Film Noir and Neo Noir on TCM: May 2020

*All times are PST. Please check the Turner Classics Movie website to confirm dates and times or additional programming information. Prefer streaming to cable? We have you covered. Check out our classic noir streaming column written by critic Sean Axmaker.

Friday, April 1, 12:45 AM -
Saturday, May 1, 2:30 AM

Hammer Films Goes Noir

11:15 PM

MANIAC (1963): American painter Jeff is stranded by his girlfriend in a small French village. He hits on a teenage waitress Anette who shares the story of her tragic past with him. His interest quickly turns to her stepmother Eve. Eve seduces him and then embroils him in a plot to spring her husband from an insane asylum. Written by a cornerstone of Hammer Studios' golden age, Jimmy Sangster. Dir. Michael Carreras

12:45 AM

STOP ME BEFORE I KILL (1961); This odd little noir from Hammer studios takes follows the story of a racecar driver suffering from brain trauma from after a racing accident. He and his wife take a trip to the Côte D'Azur to help him fully recover. He keeps fantasizing about killing her. They meet a psychiatrist during their travels who offers to help. This is a noir and he is a psychiatrist, so you probably know where this is going to go.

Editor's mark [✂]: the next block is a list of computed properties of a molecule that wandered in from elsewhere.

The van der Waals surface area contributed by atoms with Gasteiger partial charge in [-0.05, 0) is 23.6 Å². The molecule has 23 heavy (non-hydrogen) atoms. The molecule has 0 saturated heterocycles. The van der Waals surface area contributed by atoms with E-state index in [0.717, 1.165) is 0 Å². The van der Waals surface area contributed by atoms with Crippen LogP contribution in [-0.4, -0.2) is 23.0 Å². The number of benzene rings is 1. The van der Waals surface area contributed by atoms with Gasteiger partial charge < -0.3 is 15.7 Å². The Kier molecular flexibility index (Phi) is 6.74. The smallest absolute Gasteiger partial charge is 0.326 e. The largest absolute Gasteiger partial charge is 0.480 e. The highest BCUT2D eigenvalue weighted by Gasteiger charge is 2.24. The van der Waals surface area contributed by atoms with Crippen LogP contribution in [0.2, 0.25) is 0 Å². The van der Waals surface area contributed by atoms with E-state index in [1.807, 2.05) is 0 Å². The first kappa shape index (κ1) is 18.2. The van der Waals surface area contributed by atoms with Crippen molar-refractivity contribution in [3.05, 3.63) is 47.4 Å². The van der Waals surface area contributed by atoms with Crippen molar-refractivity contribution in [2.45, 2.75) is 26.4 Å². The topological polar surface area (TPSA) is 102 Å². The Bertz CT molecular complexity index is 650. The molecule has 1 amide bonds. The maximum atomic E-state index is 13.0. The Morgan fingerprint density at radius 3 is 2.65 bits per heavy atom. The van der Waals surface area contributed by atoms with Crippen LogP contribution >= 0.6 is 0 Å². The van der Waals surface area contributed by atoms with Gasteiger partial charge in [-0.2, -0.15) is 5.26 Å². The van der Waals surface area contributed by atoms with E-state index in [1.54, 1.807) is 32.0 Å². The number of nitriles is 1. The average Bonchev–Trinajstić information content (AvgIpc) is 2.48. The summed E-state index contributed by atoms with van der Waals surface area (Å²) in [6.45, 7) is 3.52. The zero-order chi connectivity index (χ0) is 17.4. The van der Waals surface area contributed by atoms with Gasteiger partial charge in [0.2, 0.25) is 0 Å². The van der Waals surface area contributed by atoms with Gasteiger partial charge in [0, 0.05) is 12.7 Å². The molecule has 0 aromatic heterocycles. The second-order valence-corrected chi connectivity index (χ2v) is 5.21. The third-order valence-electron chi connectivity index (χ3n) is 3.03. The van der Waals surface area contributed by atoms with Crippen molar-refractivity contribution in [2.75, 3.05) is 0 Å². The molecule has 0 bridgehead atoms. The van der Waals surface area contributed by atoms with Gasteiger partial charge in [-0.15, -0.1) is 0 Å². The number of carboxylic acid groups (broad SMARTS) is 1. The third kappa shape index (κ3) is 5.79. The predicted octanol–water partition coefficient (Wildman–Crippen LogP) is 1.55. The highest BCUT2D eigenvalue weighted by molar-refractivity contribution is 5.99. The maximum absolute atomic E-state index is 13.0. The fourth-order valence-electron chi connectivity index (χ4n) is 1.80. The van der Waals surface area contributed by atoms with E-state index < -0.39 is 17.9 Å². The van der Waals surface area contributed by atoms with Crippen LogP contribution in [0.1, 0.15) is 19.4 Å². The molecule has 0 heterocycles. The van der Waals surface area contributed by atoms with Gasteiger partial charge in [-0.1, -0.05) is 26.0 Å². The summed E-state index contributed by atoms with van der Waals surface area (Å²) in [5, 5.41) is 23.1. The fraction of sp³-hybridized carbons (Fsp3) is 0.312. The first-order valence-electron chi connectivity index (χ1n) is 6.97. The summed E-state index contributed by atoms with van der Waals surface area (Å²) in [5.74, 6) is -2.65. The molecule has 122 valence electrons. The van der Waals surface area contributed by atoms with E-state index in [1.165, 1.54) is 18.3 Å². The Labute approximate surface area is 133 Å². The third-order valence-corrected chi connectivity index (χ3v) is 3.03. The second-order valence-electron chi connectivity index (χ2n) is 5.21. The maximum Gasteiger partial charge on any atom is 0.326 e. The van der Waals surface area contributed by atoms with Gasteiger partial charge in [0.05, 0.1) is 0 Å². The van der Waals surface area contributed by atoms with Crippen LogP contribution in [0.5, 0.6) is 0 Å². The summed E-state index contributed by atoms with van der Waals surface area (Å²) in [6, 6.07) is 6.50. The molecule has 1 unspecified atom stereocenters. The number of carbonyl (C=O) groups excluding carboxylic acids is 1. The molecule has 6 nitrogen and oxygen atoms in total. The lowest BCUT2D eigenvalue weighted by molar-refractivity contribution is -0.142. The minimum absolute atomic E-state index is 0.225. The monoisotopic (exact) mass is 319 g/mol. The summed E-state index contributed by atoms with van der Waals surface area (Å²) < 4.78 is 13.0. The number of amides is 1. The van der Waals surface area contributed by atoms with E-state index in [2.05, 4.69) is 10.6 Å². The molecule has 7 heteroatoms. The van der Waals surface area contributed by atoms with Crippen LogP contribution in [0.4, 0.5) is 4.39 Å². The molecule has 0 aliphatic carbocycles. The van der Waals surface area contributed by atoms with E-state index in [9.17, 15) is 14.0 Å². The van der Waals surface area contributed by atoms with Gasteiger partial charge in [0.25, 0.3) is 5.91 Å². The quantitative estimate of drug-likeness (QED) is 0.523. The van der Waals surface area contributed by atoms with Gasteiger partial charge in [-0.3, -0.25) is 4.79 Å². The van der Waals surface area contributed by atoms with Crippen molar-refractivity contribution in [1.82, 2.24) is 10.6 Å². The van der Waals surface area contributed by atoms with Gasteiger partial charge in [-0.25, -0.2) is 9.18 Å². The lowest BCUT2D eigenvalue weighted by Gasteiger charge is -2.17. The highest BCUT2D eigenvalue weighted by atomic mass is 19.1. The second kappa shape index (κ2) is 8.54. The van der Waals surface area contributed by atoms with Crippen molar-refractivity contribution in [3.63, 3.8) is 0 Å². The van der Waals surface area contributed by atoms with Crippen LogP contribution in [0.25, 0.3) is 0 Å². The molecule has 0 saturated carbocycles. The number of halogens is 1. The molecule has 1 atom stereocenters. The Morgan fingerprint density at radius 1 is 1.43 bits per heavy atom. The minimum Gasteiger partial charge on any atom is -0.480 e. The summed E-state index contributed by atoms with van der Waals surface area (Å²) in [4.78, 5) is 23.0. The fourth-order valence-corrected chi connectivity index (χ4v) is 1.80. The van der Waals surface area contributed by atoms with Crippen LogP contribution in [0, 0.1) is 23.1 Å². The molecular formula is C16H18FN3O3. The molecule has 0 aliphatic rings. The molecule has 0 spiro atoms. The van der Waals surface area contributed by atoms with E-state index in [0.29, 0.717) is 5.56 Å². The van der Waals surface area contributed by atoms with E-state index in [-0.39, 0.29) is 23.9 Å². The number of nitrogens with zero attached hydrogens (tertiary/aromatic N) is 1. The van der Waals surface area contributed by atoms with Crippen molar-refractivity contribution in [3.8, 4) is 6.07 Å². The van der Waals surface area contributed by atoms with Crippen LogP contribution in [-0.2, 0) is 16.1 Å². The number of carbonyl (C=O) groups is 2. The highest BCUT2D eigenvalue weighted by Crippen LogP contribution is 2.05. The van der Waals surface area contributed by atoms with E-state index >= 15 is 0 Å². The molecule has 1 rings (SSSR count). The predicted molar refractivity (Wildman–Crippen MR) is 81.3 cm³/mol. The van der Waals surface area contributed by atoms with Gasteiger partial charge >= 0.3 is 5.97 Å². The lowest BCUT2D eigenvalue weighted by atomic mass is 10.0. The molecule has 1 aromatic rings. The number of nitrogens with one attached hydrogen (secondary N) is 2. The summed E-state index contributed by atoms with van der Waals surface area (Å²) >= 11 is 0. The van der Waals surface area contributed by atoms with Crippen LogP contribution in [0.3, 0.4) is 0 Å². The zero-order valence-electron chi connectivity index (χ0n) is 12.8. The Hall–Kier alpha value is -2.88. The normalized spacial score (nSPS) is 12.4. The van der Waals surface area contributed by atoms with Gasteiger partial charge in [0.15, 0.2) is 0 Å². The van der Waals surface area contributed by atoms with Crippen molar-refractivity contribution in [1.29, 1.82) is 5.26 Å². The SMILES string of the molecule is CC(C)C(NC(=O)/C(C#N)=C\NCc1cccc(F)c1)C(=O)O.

NOIR ALLEY

Saturday, May 2, 9:00 PM &
Sunday May 3, 7:00 AM

FNF Prez Eddie Muller presents

FALLEN ANGEL (1945): Dana Andrews stars as a charismatic grifter who courts and weds a sheltered spinster, Alice Faye in a warmly wonderful performance, in order to obtain enough money to win his real object of desire, the local floozy (Linda Darnell). His plans go awry when the floozy turns up murdered. Dir: Otto Preminger

Sunday May 3, 5:00 AM

AFTER THE THIN MAN (1936): In this delightful follow up to The Thin Man, Nick (William Powell) and Nora (Myrna Loy) return to their home in San Francisco determined to rest up from their previous New York adventures, but Nora's snooty family unintentionally embroils them in a murder mystery. Joseph Calleia, Sam Levene, George Zucco and a young Jimmy Stewart add to the fun. Dir. W. S. Van Dyke

Wednesday, May 6, 11:00 PM

THE LETTER (1940): Bette Davis gives a masterful performance as a married woman claiming self-defense in the murder of a fellow Britisher on her husband's rubber plantation in Malay. This succeeds both as a film noir and an incisive look into colonialism. Herbert Marshall gives a deeply empathetic performance as the loving husband. Watch for Victor Sen Yung as a solicitous lawyer's clerk. Based on a play by Somerset Maugham, dramatized from his own short story. Nominated for seven Oscars: Best Picture; Best Actress in a Leading Role, Bette Davis; Best Actor in a Supporting Role, James Stephenson; Best Director, William Wyler; Best Cinematography, Black-and-White,Tony Gaudio; Best Film Editing, Warren Low; Best Music, Original Score, Max Steiner. Dir. William Wyler